The treatments are done!
Ten months ago, I brought in over a dozen representative items from our family collection for conservation treatment at the
for Art and Historic Artifacts. Most of the work was completed months ago, but I’ve postponed picking them up until now – in part because I wanted these pieces to serve as a climax to this limited-duration blog. For the next three weeks, we’ll be taking a close look at these items and discussing the work with the conservators who worked on them Conservation Center
First up is one of the courtship letters that my mother wrote to my father when she was going to fashion design school in
Manhattan and he was working as a grocery store clerk in Southampton, Long Island. The letter is from October 5, 1949.
As with all the “June and Art” letters, we found them folded in their original envelopes. In preparing the June and Art blog, I removed the letters from the envelopes, unfolded them, and stored them in plastic sleeves kept in a three-ring binder. For the
accession, I brought in one of these sleeves, containing a single letter and an envelope with two stamps – one clearly affixed and one hanging onto a corner of the envelope. Conservation Center
When Marion Verborg, the 2010-2011 N.E.A. Fellow at the
, began the treatment, she took care of that strange stamp first. Closer examination of the situation revealed that the stamp must have fallen off another envelope and subsequently adhered to this one by its residual adhesive. It didn’t really belong with this letter-envelope set at all. Conservation Center used a wet cotton swab to humidify the stamp which softens the adhesive making it possible to carefully separate the stamp from the envelope with a spatula. Marion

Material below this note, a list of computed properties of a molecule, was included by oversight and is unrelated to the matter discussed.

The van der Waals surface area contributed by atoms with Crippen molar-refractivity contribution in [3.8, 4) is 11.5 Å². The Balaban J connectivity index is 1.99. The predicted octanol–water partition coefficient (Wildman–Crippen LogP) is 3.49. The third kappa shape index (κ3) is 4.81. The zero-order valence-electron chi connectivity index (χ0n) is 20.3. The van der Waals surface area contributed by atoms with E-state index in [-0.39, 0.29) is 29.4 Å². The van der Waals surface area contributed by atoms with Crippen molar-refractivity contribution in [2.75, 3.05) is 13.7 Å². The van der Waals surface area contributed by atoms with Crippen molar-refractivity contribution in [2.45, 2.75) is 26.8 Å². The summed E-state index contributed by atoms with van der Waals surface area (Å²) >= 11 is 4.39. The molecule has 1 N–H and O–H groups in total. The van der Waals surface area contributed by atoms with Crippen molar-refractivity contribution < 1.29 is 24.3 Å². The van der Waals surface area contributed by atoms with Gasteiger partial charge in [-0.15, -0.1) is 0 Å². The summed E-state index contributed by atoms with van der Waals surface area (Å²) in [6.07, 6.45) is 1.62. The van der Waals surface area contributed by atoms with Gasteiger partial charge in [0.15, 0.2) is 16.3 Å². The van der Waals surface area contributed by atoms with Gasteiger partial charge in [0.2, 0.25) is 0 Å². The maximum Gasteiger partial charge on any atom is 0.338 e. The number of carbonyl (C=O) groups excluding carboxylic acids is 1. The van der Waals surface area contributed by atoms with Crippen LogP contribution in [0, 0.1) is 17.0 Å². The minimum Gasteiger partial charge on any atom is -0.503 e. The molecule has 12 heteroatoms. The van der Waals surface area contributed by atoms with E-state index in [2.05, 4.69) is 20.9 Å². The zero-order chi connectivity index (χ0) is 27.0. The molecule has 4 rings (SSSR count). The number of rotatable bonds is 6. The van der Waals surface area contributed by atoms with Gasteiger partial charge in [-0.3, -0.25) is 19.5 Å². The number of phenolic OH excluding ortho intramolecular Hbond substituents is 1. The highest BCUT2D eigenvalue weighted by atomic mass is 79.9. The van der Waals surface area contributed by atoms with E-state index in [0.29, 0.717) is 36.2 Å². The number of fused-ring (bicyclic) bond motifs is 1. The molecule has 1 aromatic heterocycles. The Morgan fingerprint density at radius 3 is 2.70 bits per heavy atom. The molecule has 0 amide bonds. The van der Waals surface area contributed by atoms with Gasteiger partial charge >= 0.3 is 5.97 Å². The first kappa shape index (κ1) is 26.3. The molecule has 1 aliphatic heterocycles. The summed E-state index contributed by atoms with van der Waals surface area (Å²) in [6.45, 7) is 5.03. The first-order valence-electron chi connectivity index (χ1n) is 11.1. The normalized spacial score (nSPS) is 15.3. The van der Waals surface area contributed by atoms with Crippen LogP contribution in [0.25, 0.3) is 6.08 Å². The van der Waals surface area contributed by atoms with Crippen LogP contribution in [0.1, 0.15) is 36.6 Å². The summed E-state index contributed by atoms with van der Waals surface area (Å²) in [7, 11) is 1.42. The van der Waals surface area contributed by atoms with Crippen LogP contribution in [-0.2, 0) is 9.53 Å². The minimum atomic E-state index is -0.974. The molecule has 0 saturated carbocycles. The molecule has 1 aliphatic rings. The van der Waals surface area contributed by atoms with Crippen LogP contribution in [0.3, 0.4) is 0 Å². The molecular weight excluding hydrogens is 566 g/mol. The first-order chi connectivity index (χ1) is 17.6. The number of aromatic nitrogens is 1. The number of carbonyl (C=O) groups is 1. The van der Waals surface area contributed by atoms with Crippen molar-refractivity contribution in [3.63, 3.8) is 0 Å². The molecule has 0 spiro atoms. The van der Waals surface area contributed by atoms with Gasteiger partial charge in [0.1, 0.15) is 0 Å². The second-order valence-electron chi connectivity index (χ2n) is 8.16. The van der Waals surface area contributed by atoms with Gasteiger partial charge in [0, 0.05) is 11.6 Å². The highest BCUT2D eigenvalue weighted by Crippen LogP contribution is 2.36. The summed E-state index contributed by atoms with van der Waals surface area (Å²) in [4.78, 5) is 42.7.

The letter is beautifully flat now. The original creases – 60 years in the making! – are barely visible anymore. This result was achieved through humidification and flattening. After testing the inks to make sure they wouldn’t bleed when exposed to humidity,
The Gore-Tex is sprayed with calcium-enriched deionized water on its felt-like face and the absorbed water smoothly humidifies the object (the letter, in this case). After humidification, the object is quickly transferred into a flattening sandwich (Blotter, Pellon, The Letter, Pellon, Blotter) under Plexiglas and weights to restore the planarity (the original flatness of the paper).
Five days later, the result is a VERY flat letter, looking much like it would have when my mother wrote it in her Manhattan apartment 62 years ago.
|Letter and envelope, before treatment (BT).|
* Pellon: Product name for a non-woven polyester web.
© 2011 Lee Price